Reviewed: December 20, 2006
Released: November 14, 2006
Eragon is still another addition to the ever-growing ranks of games based on hit movies (although I seem to recall this was a rather tepid hit at the box office). We’ve seen a LOT of these recently: “Scarface”, “The Godfather”, “King Kong”, “Batman Begins” and “X3: The Last Stand” among others. More than just playable versions of the movie, these titles always promise to take you “beyond the film” where you can see and do things that might have occurred “off screen”, performing deeds that never made it to celluloid.
Occasionally this formula works very well – the “Lord of the Rings” action games and “Enter the Matrix” are good examples – but more often these games fall into two categories: ill-advised “tributes” that only succeed in profaning classic films (“The Godfather”), or cookie-cutter rush jobs hurried into production to precisely coincide with the release of a new film, a game that trusts its success entirely to the popularity of the movie. It is in this last category that “Eragon” falls…like a dragon with its wings clipped.
This is a game review, not a book critique, so I’ll keep my comments on the plot brief. “Eragon” is based on the much ballyhooed fantasy novel of the same name, a novel that probably got more attention than it deserved because the author, Christopher Paloni, was a teenager when he wrote it. While the story is not terrible, it is achingly formulaic: wide-eyed, innocent protagonist – Eragon – runs afoul with the forces of evil, meets a sagely, exiled warrior who teaches him everything he knows, endures personal tragedy, meets a girl, saves a girl, finds his courage and vanquishes evil. The lynchpin of the plot is Eragon’s pet dragon, Sapphira, whose hatching heralds the return of the dragon riders, Jedi-ish protectors recently wiped out by the evil king and his minions.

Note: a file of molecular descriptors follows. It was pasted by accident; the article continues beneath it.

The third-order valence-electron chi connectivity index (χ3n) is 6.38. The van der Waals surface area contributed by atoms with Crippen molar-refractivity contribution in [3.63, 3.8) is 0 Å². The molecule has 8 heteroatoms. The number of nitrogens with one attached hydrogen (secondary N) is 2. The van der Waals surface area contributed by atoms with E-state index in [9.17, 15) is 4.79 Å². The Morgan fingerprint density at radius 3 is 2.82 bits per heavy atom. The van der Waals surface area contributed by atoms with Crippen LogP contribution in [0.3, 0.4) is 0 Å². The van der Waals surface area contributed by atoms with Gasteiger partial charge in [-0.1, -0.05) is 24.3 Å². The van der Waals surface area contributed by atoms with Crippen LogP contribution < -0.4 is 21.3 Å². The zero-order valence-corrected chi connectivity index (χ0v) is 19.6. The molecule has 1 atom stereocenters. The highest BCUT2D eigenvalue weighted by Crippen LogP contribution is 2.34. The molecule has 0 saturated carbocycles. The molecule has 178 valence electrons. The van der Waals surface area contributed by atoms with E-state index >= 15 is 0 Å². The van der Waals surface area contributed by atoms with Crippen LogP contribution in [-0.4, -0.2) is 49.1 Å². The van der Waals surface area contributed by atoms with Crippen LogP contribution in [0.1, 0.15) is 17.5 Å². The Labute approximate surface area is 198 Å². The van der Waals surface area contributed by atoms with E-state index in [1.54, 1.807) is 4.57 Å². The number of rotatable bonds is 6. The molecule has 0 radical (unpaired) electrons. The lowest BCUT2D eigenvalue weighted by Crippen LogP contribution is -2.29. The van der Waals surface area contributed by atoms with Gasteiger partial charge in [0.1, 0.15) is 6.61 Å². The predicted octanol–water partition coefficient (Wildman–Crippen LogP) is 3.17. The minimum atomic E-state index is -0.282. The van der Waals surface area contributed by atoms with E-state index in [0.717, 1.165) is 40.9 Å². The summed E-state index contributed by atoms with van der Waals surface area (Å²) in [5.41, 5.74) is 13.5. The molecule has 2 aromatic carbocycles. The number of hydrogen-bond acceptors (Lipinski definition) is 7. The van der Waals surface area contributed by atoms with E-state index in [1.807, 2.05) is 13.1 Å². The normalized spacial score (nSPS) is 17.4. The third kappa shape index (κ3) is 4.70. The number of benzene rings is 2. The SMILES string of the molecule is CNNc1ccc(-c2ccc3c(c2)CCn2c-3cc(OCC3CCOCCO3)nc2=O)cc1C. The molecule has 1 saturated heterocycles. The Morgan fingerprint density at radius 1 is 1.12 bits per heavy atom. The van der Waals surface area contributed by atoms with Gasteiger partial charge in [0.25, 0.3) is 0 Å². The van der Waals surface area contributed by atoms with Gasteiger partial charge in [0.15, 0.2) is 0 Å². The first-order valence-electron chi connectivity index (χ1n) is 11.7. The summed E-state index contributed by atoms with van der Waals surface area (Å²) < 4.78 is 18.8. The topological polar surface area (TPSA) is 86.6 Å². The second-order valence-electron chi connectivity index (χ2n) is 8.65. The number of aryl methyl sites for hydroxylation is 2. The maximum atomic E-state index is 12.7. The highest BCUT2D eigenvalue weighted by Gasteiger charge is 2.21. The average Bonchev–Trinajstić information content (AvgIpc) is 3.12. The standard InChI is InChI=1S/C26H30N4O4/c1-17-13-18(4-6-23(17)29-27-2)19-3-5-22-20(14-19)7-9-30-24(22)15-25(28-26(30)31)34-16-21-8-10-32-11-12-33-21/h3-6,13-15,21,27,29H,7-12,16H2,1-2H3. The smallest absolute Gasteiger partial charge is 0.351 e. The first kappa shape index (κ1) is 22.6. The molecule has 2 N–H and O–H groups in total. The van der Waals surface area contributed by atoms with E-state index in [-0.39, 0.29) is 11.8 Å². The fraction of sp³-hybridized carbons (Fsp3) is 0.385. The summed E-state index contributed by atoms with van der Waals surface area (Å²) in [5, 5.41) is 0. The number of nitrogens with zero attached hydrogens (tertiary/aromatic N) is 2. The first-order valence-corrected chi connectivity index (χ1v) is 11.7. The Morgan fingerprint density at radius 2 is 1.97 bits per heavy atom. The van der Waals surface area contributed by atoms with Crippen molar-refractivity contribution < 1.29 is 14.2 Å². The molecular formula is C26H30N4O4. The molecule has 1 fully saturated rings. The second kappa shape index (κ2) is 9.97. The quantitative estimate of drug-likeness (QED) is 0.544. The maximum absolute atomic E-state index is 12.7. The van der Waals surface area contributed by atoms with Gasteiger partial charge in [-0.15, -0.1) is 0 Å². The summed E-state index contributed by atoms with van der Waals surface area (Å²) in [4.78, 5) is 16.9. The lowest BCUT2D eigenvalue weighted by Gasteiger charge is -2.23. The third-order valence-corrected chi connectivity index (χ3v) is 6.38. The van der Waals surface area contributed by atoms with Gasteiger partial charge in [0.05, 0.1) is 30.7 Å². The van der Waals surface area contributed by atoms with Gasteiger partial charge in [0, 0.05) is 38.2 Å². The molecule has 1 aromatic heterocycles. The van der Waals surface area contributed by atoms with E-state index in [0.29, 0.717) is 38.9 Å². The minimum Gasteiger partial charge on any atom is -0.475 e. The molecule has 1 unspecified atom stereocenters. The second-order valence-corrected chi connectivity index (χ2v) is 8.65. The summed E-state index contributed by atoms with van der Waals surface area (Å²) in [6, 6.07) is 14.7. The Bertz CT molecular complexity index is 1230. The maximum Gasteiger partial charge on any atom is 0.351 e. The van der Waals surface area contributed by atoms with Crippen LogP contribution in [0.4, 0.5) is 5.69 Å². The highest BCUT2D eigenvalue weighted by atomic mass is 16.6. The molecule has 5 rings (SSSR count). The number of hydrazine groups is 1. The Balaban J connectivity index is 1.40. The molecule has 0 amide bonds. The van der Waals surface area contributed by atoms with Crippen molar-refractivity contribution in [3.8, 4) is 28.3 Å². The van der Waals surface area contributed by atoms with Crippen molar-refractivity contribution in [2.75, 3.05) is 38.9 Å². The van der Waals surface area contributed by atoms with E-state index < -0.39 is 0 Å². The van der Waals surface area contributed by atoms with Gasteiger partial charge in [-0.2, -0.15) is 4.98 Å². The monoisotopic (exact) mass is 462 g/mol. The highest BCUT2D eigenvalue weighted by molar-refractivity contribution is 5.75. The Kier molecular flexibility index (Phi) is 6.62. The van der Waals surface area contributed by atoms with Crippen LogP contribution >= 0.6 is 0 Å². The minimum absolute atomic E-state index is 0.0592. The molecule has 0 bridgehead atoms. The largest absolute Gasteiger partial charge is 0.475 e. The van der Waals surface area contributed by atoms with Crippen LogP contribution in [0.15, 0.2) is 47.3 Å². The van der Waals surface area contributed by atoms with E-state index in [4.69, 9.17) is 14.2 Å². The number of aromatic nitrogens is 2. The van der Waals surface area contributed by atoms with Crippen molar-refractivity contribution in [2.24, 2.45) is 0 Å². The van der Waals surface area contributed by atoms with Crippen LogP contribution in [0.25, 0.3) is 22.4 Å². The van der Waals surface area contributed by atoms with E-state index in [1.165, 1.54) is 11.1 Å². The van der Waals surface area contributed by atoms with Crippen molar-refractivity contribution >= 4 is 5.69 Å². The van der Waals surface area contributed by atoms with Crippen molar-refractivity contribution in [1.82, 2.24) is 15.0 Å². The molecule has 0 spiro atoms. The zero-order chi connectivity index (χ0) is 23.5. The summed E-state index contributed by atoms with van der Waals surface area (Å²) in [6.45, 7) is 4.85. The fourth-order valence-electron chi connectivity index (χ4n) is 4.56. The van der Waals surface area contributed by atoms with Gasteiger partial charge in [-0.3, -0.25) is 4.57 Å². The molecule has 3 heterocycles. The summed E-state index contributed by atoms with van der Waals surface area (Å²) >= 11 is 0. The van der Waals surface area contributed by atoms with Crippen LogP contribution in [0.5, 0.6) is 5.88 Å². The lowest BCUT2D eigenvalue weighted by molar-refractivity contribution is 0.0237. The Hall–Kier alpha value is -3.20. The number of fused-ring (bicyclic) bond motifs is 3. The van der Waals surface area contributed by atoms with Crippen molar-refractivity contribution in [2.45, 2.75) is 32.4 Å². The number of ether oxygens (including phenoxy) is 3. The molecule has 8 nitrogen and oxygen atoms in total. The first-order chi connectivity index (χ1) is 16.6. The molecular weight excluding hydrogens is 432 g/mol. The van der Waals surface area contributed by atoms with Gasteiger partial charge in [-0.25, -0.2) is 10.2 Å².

To save the day you’ll be doing a tremendous amount of fighting. Using sword and bow and some handy grappling maneuvers, you’ll wade through a sea of henchmen consisting of an odd hodge-podge of uniformed soldiers, troll-like creatures, shirtless brigands, and some loose-limbed baddies with superhuman speed. The game promises a “deep” combat system, but in reality it’s all button-mashing, no technique required. The limited sword combos all pretty much do the same thing, defending yourself is almost never necessary, and it’s not uncommon to emerge victorious against 8 or 10 foes at a time. This is thanks in part to the “buddy” combat throughout – you fight alongside other characters – but it’s also because the fighting is just so damn easy. Abundant power-ups and health orbs make it easy to staunch your wounds, and the aptly-named “Fury Mode” that gives you a temporary power boost is practically never necessary.
Off-screen foes are fair game as well thanks to your insanely accurate bow. One well-placed shot can topple man or troll from something like 70 virtual yards away. There are instances where enemies can be picked off without ever being seen thanks to a fire-and-forget targeting system. It’s not fun, but the alternative is usually getting shot yourself by the unseen enemies.
Before long, Eragon learns to use the Force *cough*…excuse me…he learns magic, and the already easy fighting becomes even easier. Now enemies can be pushed, pulled, or set on fire, usually causing them to fall from whatever perch they might be on. Magic is also used to manipulate the physical environment, constructing telekinetic bridges or snagging something out of reach. Magic is finite but rechargeable, and your magic capacity increases each level. Fortunately, giant, un-missable icons and the constant chirping of Brom, Eragon’s mentor, ensures that the player never has to THINK about when to use magic – just do what you’re told every time and the game will progress.